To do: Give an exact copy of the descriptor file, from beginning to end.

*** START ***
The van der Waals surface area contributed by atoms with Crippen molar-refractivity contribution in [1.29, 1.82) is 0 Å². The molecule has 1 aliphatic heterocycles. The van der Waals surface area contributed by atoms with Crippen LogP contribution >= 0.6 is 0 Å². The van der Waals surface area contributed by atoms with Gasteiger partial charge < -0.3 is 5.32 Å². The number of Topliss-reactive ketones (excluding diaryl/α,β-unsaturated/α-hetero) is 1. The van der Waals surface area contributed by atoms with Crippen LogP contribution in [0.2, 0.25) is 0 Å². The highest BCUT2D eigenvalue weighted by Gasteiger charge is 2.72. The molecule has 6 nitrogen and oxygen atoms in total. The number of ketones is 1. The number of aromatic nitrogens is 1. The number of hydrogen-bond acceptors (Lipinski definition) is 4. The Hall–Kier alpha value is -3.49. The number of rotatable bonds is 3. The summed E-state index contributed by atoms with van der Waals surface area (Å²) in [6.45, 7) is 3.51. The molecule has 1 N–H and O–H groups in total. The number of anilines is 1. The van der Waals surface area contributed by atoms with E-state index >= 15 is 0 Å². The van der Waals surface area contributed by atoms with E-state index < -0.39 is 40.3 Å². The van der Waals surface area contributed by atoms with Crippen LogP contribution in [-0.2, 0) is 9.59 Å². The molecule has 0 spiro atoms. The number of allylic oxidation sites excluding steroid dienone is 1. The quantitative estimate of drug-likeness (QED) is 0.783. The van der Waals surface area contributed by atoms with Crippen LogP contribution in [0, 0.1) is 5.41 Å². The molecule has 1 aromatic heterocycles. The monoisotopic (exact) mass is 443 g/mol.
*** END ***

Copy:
The van der Waals surface area contributed by atoms with Crippen molar-refractivity contribution in [1.29, 1.82) is 0 Å². The molecule has 1 aliphatic heterocycles. The van der Waals surface area contributed by atoms with Crippen LogP contribution >= 0.6 is 0 Å². The van der Waals surface area contributed by atoms with Gasteiger partial charge < -0.3 is 5.32 Å². The number of Topliss-reactive ketones (excluding diaryl/α,β-unsaturated/α-hetero) is 1. The van der Waals surface area contributed by atoms with Crippen LogP contribution in [0.2, 0.25) is 0 Å². The highest BCUT2D eigenvalue weighted by Gasteiger charge is 2.72. The molecule has 6 nitrogen and oxygen atoms in total. The number of ketones is 1. The number of aromatic nitrogens is 1. The number of hydrogen-bond acceptors (Lipinski definition) is 4. The Hall–Kier alpha value is -3.49. The number of rotatable bonds is 3. The summed E-state index contributed by atoms with van der Waals surface area (Å²) in [6.45, 7) is 3.51. The molecule has 1 N–H and O–H groups in total. The number of anilines is 1. The van der Waals surface area contributed by atoms with E-state index >= 15 is 0 Å². The van der Waals surface area contributed by atoms with E-state index < -0.39 is 40.3 Å². The van der Waals surface area contributed by atoms with Crippen LogP contribution in [-0.2, 0) is 9.59 Å². The molecule has 0 spiro atoms. The number of allylic oxidation sites excluding steroid dienone is 1. The quantitative estimate of drug-likeness (QED) is 0.783. The van der Waals surface area contributed by atoms with Crippen LogP contribution in [0, 0.1) is 5.41 Å². The molecule has 1 aromatic heterocycles. The monoisotopic (exact) mass is 443 g/mol.